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Homework Help: Range of rational function

  1. Mar 13, 2010 #1
    how can i find the range of a rational function

    for ex. y=1/x+1
     
    Last edited: Mar 13, 2010
  2. jcsd
  3. Mar 13, 2010 #2

    jbunniii

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    What's the definition of the range of a function?
     
  4. Mar 14, 2010 #3
    Think what "domain" and "range" are. What can "x" be, and what can "x" not be? With that in mind, what can "y" be and what can "y" not be?
     
  5. Mar 14, 2010 #4

    Mark44

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    Also, what exactly is your function? Most would interpret what you have written like so:
    [tex]y = \frac{1}{x} + 1[/tex]

    I suspect that what you really meant was this:
    [tex]y = \frac{1}{x + 1} [/tex]

    When you write a fraction on a single line, use parentheses. The second version above should be written this way: y = 1/(x + 1)
     
  6. Mar 14, 2010 #5
    ok how would we find the range for that
     
  7. Mar 14, 2010 #6
    Do you know what domain and range are? Your instructor would not be giving you rational functions without a thorough treatment of the concepts of domain and range, and how they relate to rational functions.
     
  8. Mar 14, 2010 #7

    Mark44

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    The range for what? As I already said in post 4, it's not clear what you're working with.
     
  9. Mar 14, 2010 #8
    the range for 1/(x+1) .the thing is that i am doing an assignment on rational functions that is ment to be completed without help from the teacher (it will be explained upon completion). i have already researched horizontal and vertical asymptote of rational functions, as well as the domain but i still cant find anything on how to express the range (not in interval notation). dont get me wrong i know what range is.
     
    Last edited: Mar 14, 2010
  10. Mar 14, 2010 #9

    jbunniii

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    [EDIT] Weird, it was all garbled on my screen when I responded, but now it looks fine, both in my quoted version and in the original post!

    OK, so the function of interest is

    [tex]y = \frac{1}{x+1}[/tex]

    What's the domain of this function?
     
  11. Mar 14, 2010 #10
    thats wat i mean i just didnt know how to do it
     
  12. Mar 14, 2010 #11
    y=\\frac{1}{x+3}
     
  13. Mar 14, 2010 #12

    jbunniii

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    You can click on my equation (or any typeset equation on this site) and it will give you a pop-up window with the Latex code that produced it.
     
  14. Mar 14, 2010 #13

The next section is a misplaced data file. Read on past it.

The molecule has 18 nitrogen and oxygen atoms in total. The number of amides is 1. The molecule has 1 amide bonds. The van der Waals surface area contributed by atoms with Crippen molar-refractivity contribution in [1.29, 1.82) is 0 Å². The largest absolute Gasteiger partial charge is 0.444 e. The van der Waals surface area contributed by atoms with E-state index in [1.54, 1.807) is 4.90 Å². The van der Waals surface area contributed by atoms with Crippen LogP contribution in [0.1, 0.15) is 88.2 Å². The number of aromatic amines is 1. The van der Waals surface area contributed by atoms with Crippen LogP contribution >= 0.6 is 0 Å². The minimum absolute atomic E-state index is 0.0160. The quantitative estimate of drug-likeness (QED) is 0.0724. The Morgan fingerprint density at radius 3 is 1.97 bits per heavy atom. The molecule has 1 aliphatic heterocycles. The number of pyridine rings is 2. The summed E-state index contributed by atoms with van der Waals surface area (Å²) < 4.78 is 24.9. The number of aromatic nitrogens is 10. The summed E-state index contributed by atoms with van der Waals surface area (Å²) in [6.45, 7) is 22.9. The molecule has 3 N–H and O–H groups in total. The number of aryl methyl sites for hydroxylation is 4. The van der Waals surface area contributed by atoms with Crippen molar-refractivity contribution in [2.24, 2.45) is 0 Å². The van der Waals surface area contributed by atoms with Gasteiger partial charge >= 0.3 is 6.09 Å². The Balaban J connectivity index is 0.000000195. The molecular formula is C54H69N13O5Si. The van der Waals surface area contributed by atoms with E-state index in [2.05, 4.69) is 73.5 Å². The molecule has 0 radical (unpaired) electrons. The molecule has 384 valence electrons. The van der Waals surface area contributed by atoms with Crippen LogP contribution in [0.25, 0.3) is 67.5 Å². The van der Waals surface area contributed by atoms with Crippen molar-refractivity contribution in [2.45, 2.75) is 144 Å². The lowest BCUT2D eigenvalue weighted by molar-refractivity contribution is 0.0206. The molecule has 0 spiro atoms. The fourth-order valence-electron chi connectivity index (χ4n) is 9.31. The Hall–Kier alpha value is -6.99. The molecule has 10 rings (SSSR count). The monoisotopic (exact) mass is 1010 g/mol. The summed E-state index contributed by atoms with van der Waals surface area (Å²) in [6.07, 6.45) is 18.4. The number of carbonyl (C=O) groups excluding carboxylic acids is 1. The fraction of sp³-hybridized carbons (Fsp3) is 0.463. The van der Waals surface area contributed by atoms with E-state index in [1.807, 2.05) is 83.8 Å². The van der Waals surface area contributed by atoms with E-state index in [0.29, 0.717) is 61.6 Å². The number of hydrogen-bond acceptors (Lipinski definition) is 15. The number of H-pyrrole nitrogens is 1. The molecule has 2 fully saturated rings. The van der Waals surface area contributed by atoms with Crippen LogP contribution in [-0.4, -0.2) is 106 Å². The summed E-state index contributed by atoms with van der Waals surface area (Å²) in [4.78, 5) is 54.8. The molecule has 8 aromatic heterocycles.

[x]\neq[/-1]
     
  15. Mar 14, 2010 #14
    i just made an acc. yesterday
     
  16. Mar 14, 2010 #15

    jbunniii

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    OK, good. So let's consider two cases:

    [tex]x < -1[/tex]

    [tex]x > -1[/tex]

    Start by focusing on the first case, so we're just considering [itex]x < -1[/itex]. For [itex]x[/itex] in this range, can I make the function as big as I like? Can I make it as small as I like? If not, then what are some bounds? (Even if they're not the tightest possible bounds, it's a start.)
     
  17. Mar 14, 2010 #16
    it would go on to infinity, but wouldnt the range be expressed using y values
     
  18. Mar 14, 2010 #17

    jbunniii

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    Yes, the range is expressed using y values.

    What do you mean by "it would go on to infinity"? Can you make it infinitely large (positive)? Can you make it infinitely small (negative)?

    If [itex]x < -1[/itex], then can y be positive at all?
     
  19. Mar 14, 2010 #18
    infinitely small
     
  20. Mar 14, 2010 #19
    so how would you express the range ({y|y...)
     
  21. Mar 14, 2010 #20

    jbunniii

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    OK, so you can make y as negative as you like by varying x over the interval [itex](-\infty, -1)[/itex]. How large can you make y if x is in the same interval?
     
  22. Mar 14, 2010 #21
    sorry i am still in math 20 and we didnt take interval notation yet
     
  23. Mar 14, 2010 #22

    jbunniii

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    No problem. It's just another way of writing

    [tex]x < -1[/tex]

    So how big can y get if x is in this interval? Can you make y be positive? Can you make y be zero?
     
  24. Mar 14, 2010 #23
    i think you can make it zero, but can you please explain
     
    Last edited: Mar 14, 2010
  25. Mar 14, 2010 #24

    jbunniii

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    What value of x causes y = 0?
     
  26. Mar 14, 2010 #25
    infinity? sorry but i just dont get this
     
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